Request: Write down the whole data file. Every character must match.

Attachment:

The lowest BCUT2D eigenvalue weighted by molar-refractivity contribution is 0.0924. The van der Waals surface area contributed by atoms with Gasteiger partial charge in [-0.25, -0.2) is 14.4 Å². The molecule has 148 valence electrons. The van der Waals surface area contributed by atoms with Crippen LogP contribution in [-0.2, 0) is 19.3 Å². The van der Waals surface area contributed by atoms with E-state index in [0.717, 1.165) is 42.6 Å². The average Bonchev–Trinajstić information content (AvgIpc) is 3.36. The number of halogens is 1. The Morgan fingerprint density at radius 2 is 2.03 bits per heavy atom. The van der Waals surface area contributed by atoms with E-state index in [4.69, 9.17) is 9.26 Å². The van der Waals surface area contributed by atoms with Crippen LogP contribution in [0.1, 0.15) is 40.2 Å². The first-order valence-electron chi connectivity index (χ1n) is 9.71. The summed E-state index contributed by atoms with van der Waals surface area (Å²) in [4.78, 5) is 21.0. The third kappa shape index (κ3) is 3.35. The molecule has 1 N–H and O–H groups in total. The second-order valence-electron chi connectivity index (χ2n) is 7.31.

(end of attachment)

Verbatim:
The lowest BCUT2D eigenvalue weighted by molar-refractivity contribution is 0.0924. The van der Waals surface area contributed by atoms with Gasteiger partial charge in [-0.25, -0.2) is 14.4 Å². The molecule has 148 valence electrons. The van der Waals surface area contributed by atoms with Crippen LogP contribution in [-0.2, 0) is 19.3 Å². The van der Waals surface area contributed by atoms with E-state index in [0.717, 1.165) is 42.6 Å². The average Bonchev–Trinajstić information content (AvgIpc) is 3.36. The number of halogens is 1. The Morgan fingerprint density at radius 2 is 2.03 bits per heavy atom. The van der Waals surface area contributed by atoms with E-state index in [4.69, 9.17) is 9.26 Å². The van der Waals surface area contributed by atoms with Crippen LogP contribution in [0.1, 0.15) is 40.2 Å². The first-order valence-electron chi connectivity index (χ1n) is 9.71. The summed E-state index contributed by atoms with van der Waals surface area (Å²) in [4.78, 5) is 21.0. The third kappa shape index (κ3) is 3.35. The molecule has 1 N–H and O–H groups in total. The second-order valence-electron chi connectivity index (χ2n) is 7.31.